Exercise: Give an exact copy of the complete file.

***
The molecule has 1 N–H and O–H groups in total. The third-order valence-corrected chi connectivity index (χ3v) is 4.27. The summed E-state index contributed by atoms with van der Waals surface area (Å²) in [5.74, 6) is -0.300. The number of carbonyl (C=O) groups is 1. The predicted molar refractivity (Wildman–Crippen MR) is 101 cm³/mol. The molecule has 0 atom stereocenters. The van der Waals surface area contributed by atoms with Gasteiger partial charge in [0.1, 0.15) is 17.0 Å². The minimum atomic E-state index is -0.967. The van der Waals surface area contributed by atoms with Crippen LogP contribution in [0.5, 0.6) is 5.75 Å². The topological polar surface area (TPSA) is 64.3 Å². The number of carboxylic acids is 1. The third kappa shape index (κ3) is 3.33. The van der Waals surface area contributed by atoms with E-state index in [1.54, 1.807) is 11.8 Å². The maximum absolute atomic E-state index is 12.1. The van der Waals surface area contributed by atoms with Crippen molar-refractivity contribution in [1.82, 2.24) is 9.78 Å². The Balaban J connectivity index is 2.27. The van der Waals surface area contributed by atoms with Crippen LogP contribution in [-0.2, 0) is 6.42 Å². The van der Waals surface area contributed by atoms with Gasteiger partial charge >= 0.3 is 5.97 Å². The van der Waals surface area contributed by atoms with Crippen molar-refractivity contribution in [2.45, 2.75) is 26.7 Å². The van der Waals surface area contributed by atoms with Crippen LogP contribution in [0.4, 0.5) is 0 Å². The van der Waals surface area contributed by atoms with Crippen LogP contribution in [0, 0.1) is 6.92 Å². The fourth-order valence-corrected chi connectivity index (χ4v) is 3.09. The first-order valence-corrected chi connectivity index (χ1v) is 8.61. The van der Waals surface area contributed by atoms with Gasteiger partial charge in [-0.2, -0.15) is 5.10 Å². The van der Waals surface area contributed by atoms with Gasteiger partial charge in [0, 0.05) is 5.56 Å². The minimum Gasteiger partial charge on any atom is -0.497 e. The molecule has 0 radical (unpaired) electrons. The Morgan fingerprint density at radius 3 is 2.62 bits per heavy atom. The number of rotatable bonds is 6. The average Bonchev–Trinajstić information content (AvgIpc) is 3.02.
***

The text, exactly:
The molecule has 1 N–H and O–H groups in total. The third-order valence-corrected chi connectivity index (χ3v) is 4.27. The summed E-state index contributed by atoms with van der Waals surface area (Å²) in [5.74, 6) is -0.300. The number of carbonyl (C=O) groups is 1. The predicted molar refractivity (Wildman–Crippen MR) is 101 cm³/mol. The molecule has 0 atom stereocenters. The van der Waals surface area contributed by atoms with Gasteiger partial charge in [0.1, 0.15) is 17.0 Å². The minimum atomic E-state index is -0.967. The van der Waals surface area contributed by atoms with Crippen LogP contribution in [0.5, 0.6) is 5.75 Å². The topological polar surface area (TPSA) is 64.3 Å². The number of carboxylic acids is 1. The third kappa shape index (κ3) is 3.33. The van der Waals surface area contributed by atoms with E-state index in [1.54, 1.807) is 11.8 Å². The maximum absolute atomic E-state index is 12.1. The van der Waals surface area contributed by atoms with Crippen molar-refractivity contribution in [1.82, 2.24) is 9.78 Å². The Balaban J connectivity index is 2.27. The van der Waals surface area contributed by atoms with Crippen LogP contribution in [-0.2, 0) is 6.42 Å². The van der Waals surface area contributed by atoms with Gasteiger partial charge >= 0.3 is 5.97 Å². The van der Waals surface area contributed by atoms with Crippen molar-refractivity contribution in [2.45, 2.75) is 26.7 Å². The van der Waals surface area contributed by atoms with Crippen LogP contribution in [0.4, 0.5) is 0 Å². The van der Waals surface area contributed by atoms with Crippen LogP contribution in [0, 0.1) is 6.92 Å². The fourth-order valence-corrected chi connectivity index (χ4v) is 3.09. The first-order valence-corrected chi connectivity index (χ1v) is 8.61. The van der Waals surface area contributed by atoms with Gasteiger partial charge in [-0.2, -0.15) is 5.10 Å². The van der Waals surface area contributed by atoms with Gasteiger partial charge in [0, 0.05) is 5.56 Å². The minimum Gasteiger partial charge on any atom is -0.497 e. The molecule has 0 radical (unpaired) electrons. The Morgan fingerprint density at radius 3 is 2.62 bits per heavy atom. The number of rotatable bonds is 6. The average Bonchev–Trinajstić information content (AvgIpc) is 3.02.